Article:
My constituents and I have benefited from a similar decision taken on an application for a major out-of-town shopping centre at Hewitts Farm close by the M25 in the constituency of my hon. Friend the Member for Orpington (Mr. Stanbrook). There, too, developers had been repeatedly warned by Ministers that such an application was most unlikely to be successful because it fell outside all the relevant criteria. The developers nevertheless persisted but, I am glad to say, without success. That is the response that we look to the Secretary of State for the Environment to give in such cases—and not, as has happened over Foxley Wood, in the constituency of my hon. Friend the Member for Aldershot (Mr. Critchley), to allow the application on appeal. My hon. Friend raised that issue in the House only this afternoon.
I end by asking the Minister to convey to the Secretary of State my request that as one of his first acts in his new job he should reconsider the Foxley Wood decision and overturn it. That would give a clear and definite signal that on the development of green field sites his tiller is hard over to green.
The late hour and the number of hon. Members who wish to take part in this debate emphasise the extreme importance that a number of senior hon. Members attach to planning and to the protection of the environment.
In your other role as Chairman of Ways and Means, I suggest that it might have been helpful to you, Mr. Deputy Speaker, if the 10-minute rule on speeches had applied throughout these debates because we might thus have saved an hour and a half for other speeches or for time in which to bowl along through the other debates because many hon. Members have spoken for longer than 10 minutes. However, I shall attempt to hold to that time limit.
My hon. Friend the Member for Sevenoaks (Mr. Wolfson) should be congratulated immensely on bringing this matter to the House's attention. The fears that he has expressed are evident not only in the south-east and around London and all the main cities; but in many other parts of the country, not least in the south-west. I shall use east Devon and my constituency of Honiton as an illustration. It contains some of our most beautiful countryside, such as the deep coombs and valleys, the commons at Woodbury and the red cliffs along the coast from Lyme Regis to Exmouth. The ancient farmland, village life and the seashore make for an ideal constituency with more than its share of countryside of outstanding natural beauty.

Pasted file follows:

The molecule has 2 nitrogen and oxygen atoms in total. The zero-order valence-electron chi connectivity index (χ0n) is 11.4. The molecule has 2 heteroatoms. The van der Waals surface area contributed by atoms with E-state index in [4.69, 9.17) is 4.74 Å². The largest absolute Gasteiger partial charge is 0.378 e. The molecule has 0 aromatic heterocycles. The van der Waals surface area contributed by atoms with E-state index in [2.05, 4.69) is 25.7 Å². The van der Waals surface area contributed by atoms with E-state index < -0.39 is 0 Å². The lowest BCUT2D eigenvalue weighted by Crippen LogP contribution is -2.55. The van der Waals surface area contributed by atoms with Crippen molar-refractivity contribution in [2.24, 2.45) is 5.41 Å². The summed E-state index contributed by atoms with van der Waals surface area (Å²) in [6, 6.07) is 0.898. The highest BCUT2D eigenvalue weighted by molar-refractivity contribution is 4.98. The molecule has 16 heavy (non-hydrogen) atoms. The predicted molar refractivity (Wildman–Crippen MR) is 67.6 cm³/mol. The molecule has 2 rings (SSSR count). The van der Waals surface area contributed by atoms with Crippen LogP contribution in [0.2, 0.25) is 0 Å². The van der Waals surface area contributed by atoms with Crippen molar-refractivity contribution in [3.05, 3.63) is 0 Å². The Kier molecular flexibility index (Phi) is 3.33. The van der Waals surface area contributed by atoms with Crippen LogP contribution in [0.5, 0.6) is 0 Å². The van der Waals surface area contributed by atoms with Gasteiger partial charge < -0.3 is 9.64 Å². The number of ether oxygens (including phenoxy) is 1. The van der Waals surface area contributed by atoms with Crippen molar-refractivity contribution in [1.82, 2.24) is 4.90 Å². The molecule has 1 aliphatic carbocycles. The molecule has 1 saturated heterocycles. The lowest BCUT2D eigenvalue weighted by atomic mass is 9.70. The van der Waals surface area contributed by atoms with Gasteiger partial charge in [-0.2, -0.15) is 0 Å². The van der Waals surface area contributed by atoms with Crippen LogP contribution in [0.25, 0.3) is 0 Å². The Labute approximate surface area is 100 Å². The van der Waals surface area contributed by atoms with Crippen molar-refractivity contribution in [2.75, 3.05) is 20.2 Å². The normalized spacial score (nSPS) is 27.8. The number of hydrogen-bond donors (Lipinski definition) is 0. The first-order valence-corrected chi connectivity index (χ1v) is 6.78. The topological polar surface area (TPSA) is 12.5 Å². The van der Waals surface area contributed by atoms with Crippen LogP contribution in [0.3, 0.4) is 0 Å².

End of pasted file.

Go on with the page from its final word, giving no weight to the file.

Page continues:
The natural beauty of many parts of the country has been bequeathed to us by past generations and is something that we only borrow and use. We should protect it before handing it on—I hope unsullied and unspoiled—for the benefit of future generations.
The concrete jungle is spreading not only in our big cities and towns, but in many parts of our countryside. Once spread, it eats into the greenness of the countryside which can never be restored and that is something to which we should begin to pay considerable attention. The speed of the movement of the population around the country, and especially into the south-west, bears on this problem.
Having been a Member of the House for six years, I was defeated in 1966 and 330 days later came back in a by-election as the Member of Parliament for my present constituency. That was in 1967. My constituency then included part of the city of Exeter, Topsham, Ottery St. Mary, rural and town, right up to Broadhembury where a former and well-known hon. Member, Sir Cedric Drewe, still has his family home. Payhembury and Plymtree, and had an electorate of about 63,000. I have lost those areas. I still have all the coast, Honiton, Axminster, Budleigh Salterton and Sidmouth. If I added to my present electorate of 83,000 the parishes that I had in 1967, the electorate would be 107,000—an expansion in 21 years of more than 70 per cent.